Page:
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Arts & Entertainment

At Saturday’s Pickin’ on the Square in downtown Franklin, retiring Highway Patrolman Joe Morris was treated to a “roast” by veteran storyteller and emcee Patti McClure and Pickin’ coordinator Donnie Clay.

Morris’ daughter Beth presented him with an American flag that had flown over the state capitol and a letter of commendation from the office of Rep. Heath Shuler.

Morris was a highway patrolman in North Carolina for 20 years.


Dozens of leather-clad bikers rolled into the typically quiet Rose Creek Campground in Macon County for last weekend’s fourth annual Ruby Bash Rally.

Located about six miles north of Franklin, the event braved the elements on Aug. 24 and 25, as it got down to business by holding a second annual Toy Poker Run for Toys 4 Tots, a tattoo contest sponsored by local parlors, Ink Junkies and Estelle, and of course, a bike show.

Every year for the last three years in late August, the Ruby Bash biker rally has been an event for charity in Macon County, sponsored by the Dedicated Bikers of Western North Carolina.


Brasstown Concert Association (BCA) announces its 39th season. “This year we offer our audiences the finest in chamber music, plus an exciting musical journey ‘From the Black Sea and Beyond,’” says BCA President Karen Nash. “Four of our six concerts provide a unique opportunity to experience music we rarely hear, from Turkey, central Russia, the shores of the Black Sea, the Balkans, and from the Sephardim,” she continues.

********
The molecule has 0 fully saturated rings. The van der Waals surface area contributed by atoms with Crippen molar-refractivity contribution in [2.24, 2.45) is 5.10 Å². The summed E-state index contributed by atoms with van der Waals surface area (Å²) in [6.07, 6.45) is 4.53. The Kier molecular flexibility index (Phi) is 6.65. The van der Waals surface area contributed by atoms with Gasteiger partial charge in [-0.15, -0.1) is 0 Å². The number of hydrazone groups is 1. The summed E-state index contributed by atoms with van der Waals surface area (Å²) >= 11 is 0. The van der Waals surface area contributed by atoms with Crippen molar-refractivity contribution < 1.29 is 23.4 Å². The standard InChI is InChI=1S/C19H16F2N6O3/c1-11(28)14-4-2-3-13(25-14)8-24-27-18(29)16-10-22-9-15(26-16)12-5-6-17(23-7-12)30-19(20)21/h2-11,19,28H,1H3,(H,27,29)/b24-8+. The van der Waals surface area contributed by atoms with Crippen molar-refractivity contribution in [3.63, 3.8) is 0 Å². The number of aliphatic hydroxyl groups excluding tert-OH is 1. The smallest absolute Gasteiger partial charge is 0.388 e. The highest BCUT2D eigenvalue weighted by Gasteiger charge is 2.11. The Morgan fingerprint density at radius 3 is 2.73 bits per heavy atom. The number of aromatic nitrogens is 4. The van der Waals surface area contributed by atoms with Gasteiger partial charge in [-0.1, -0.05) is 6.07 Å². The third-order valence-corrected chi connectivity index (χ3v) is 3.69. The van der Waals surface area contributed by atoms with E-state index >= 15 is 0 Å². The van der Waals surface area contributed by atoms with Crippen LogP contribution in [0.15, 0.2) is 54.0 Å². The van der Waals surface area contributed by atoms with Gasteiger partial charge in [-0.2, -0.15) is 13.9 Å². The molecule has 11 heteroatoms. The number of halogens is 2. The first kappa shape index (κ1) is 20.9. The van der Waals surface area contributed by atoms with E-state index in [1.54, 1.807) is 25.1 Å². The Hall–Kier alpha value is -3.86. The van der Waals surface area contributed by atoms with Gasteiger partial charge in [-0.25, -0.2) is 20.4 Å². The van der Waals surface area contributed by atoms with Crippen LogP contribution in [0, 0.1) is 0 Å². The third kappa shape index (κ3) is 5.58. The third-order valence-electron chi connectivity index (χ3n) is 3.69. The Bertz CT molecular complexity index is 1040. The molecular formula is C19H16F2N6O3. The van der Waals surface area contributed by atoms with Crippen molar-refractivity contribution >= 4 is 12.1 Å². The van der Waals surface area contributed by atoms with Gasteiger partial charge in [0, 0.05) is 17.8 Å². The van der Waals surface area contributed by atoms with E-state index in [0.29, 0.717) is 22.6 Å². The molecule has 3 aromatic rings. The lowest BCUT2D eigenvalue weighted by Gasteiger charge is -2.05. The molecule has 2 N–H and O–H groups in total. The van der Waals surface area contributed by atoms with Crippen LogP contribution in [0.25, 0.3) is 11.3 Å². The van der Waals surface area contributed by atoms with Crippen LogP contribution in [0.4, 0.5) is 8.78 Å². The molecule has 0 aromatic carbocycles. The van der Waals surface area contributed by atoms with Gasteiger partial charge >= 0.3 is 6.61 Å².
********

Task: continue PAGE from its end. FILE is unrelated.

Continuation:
The season opens on Sept. 23 with Turku: Nomads of the Silk Road. This exciting ensemble has thrilled audiences from Samarkand to South Carolina with music from the western half of the Silk Road. Their performances on authentic instruments are traditional, with improvisation in traditional style.


“Her Impressions,” celebrating the achievements of the talented women artists who helped the Impressionism movement blossom in America, is open in the Bunzl Gallery at The Bascom.

From household names like Mary Cassatt to lesser known artists like Ada Murphy and Sara Hess, the movement called Impressionism flourished within the community of American women painters despite the restrictions placed on them by the strict social mores of the late 19th century. Enhancing the exhibition are period furnishings and décor influenced by French Impressionists, which are included as a point of reference as to their influence on these American artists. Provocative conversations about the changing role of women artists and a closer look at the individuals associated with this exhibition will be held in conjunction with the show.


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